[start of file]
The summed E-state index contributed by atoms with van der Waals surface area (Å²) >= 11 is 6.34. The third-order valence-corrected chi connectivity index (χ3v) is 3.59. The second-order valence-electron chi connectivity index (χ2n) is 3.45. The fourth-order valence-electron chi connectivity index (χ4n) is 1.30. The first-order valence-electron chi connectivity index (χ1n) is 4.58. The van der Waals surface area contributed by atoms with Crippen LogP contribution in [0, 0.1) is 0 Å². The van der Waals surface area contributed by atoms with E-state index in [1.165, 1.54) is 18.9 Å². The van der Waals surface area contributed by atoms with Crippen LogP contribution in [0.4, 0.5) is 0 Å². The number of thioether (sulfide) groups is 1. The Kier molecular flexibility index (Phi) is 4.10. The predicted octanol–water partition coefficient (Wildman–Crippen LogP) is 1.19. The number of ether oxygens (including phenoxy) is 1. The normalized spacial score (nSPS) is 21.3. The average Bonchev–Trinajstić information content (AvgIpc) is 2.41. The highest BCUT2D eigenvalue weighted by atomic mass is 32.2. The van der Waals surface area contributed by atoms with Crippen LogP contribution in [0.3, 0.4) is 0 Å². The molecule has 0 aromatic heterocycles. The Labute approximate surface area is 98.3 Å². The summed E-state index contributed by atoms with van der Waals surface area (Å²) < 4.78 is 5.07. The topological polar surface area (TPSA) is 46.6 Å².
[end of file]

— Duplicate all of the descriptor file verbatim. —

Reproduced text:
The summed E-state index contributed by atoms with van der Waals surface area (Å²) >= 11 is 6.34. The third-order valence-corrected chi connectivity index (χ3v) is 3.59. The second-order valence-electron chi connectivity index (χ2n) is 3.45. The fourth-order valence-electron chi connectivity index (χ4n) is 1.30. The first-order valence-electron chi connectivity index (χ1n) is 4.58. The van der Waals surface area contributed by atoms with Crippen LogP contribution in [0, 0.1) is 0 Å². The van der Waals surface area contributed by atoms with E-state index in [1.165, 1.54) is 18.9 Å². The van der Waals surface area contributed by atoms with Crippen LogP contribution in [0.4, 0.5) is 0 Å². The number of thioether (sulfide) groups is 1. The Kier molecular flexibility index (Phi) is 4.10. The predicted octanol–water partition coefficient (Wildman–Crippen LogP) is 1.19. The number of ether oxygens (including phenoxy) is 1. The normalized spacial score (nSPS) is 21.3. The average Bonchev–Trinajstić information content (AvgIpc) is 2.41. The highest BCUT2D eigenvalue weighted by atomic mass is 32.2. The van der Waals surface area contributed by atoms with Crippen LogP contribution in [0.3, 0.4) is 0 Å². The molecule has 0 aromatic heterocycles. The Labute approximate surface area is 98.3 Å². The summed E-state index contributed by atoms with van der Waals surface area (Å²) < 4.78 is 5.07. The topological polar surface area (TPSA) is 46.6 Å².